Brexit déjà vu: U.K. and EU reach “new” deal, awaits parliamentary approval
Finally breaking out? British Prime Minister Boris Johnson has reportedly reached a Brexit deal with EU officials. Here, Johnson is seen through the fence at 10 Downing Street in London on Oct. 17. | Kirsty O'Connor / PA via AP

The midnight oil was burning in Brussels, Belgium as Britain and the European Union finally hammered out a tentative new Brexit deal early Thursday, with the hope their three-year, acrimonious divorce battle is finally at an end.

British Prime Minister Boris Johnson now faces the insurmountable task of selling his new agreement to a defiant British Parliament—including Johnson’s Northern Ireland allies.

Mere hours before the start of the EU’s leadership summit, European Commission President Jean-Claude Juncker tweeted: “We have one! It’s a fair and balanced agreement for the EU and the UK and it is a testament to our commitment to finding solutions.”

Simultaneously, Johnson tweeted that both sides had struck “a great new deal” and shifted pressure on to Parliament to “get Brexit done on Saturday so we can move on to other priorities.”

“This is a deal which allows us to get Brexit done and leave the EU in two weeks,” he continued.

U.K. members of Parliament will hold a special session Saturday to either “aye or nay” the new Brexit agreement. This will be the first Saturday sitting of MPs since 1982 when Parliament called a special session at the start of the Falklands War.

Opposition and Labour Party leader Jeremy Corbin, responding to the Brexit deal announcement said: “From what we know, it seems the Prime Minister has negotiated an even worse deal than Theresa May’s, which was overwhelmingly rejected. These proposals risk triggering a race to the bottom on rights and protections: putting food safety at risk, cutting environmental standards and workers’ rights, and opening up our NHS to a takeover by U.S. private corporations.

“This sell out deal won’t bring the country together and should be rejected. The best way to get Brexit sorted is to give the people the final say in a public vote.”

Johnson will be needing all the support he can muster to push any Brexit deal through a deeply divided House of Commons, and will have to temper his excitement as Parliament has shown it is not afraid to reject Brexit deals—three times under former British Prime Minister Theresa May.

From the beginning of the divorce process, the key blocking point was finding a way to keep people and goods flowing freely between Northern Ireland and the Republic of Ireland which will remain a member of the EU after Brexit.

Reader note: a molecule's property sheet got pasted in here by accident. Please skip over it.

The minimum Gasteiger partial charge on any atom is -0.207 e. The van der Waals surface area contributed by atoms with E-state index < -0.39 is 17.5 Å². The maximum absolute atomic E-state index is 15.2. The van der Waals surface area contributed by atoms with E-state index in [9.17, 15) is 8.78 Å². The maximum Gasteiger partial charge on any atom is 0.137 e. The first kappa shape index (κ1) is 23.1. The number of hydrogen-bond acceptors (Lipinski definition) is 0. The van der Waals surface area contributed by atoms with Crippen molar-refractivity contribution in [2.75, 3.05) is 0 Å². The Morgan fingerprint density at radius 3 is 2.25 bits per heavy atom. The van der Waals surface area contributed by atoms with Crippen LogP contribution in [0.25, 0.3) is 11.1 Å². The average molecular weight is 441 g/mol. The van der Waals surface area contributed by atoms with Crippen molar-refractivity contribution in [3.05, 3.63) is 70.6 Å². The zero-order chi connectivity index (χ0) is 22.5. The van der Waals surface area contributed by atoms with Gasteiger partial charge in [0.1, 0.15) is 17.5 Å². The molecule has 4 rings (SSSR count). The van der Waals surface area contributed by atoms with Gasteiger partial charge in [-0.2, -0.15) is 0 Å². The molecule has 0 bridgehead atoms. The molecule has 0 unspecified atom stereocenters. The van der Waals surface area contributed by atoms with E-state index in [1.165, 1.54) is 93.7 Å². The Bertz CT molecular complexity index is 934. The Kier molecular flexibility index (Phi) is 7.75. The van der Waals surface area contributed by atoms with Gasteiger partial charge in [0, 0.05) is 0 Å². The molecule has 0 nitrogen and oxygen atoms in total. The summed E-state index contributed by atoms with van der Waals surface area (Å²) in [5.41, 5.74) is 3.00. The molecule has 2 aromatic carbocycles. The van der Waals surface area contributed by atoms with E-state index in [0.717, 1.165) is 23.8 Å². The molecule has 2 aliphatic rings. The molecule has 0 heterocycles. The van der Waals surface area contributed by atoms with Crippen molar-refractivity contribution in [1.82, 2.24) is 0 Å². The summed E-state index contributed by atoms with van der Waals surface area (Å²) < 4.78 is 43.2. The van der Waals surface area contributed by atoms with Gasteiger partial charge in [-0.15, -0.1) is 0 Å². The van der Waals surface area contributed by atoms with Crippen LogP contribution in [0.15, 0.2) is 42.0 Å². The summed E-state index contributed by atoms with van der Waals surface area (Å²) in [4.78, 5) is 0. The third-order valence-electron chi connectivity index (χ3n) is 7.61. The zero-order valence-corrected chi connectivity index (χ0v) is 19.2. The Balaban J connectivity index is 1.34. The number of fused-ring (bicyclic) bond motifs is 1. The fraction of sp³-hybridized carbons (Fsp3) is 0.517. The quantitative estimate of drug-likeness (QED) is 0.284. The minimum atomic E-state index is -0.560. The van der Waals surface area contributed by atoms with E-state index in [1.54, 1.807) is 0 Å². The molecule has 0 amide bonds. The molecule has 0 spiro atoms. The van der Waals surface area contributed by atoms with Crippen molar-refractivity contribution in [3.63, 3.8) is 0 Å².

Johnson insists all of the U.K., including Northern Ireland, must leave the EU customs union, which would make border checks and tariffs inevitable.

EU Brexit negotiator Michel Barnier said the new deal “squares this (Irish border) circle” by leaving Northern Ireland inside the EU single market for goods—preventing border checks, and eliminating customs checks at the Irish border. Instead, customs checks will take place and tariffs levied on products entering Northern Ireland that are destined for the EU–creating a customs border in the Irish sea. This is a position the British government refused to previously allow, and something Northern Ireland’s Democratic Unionist Partly passionately opposes.

DUP leader Arlene Foster and their parliamentary chief Nigel Dodds said they “could not support what is being suggested on customs and consent issues.”

The party, one of Johnson’s few remaining allies in Parliament, said their position was unchanged following the announcement of the newly proposed deal.

The EU explained their compromise on the Irish border issue was allowing Northern Ireland special access to its single market. And the proposed deal ensures Northern Ireland has a final say over the rules, a point missing from former British Prime Minister May’s previously rejected Brexit deals.

After four years the Northern Ireland Assembly would vote on whether to continue the customs arrangement or end it.

The new Brexit deal must still be formally approved by the EU, ratified by the European Parliament, and approved in the British Parliament.


CONTRIBUTOR

Al Neal
Al Neal

Al Neal is a human-interest columnist and photographer for People’s World writing on politics, labor, the general ruckus in professional sports, and everything in between. He spent a decade working in the trade union movement with various locals across the country and currently serves as Dir. of Education and Advocacy for the St. Louis Workers’ Education Society.

Comments

comments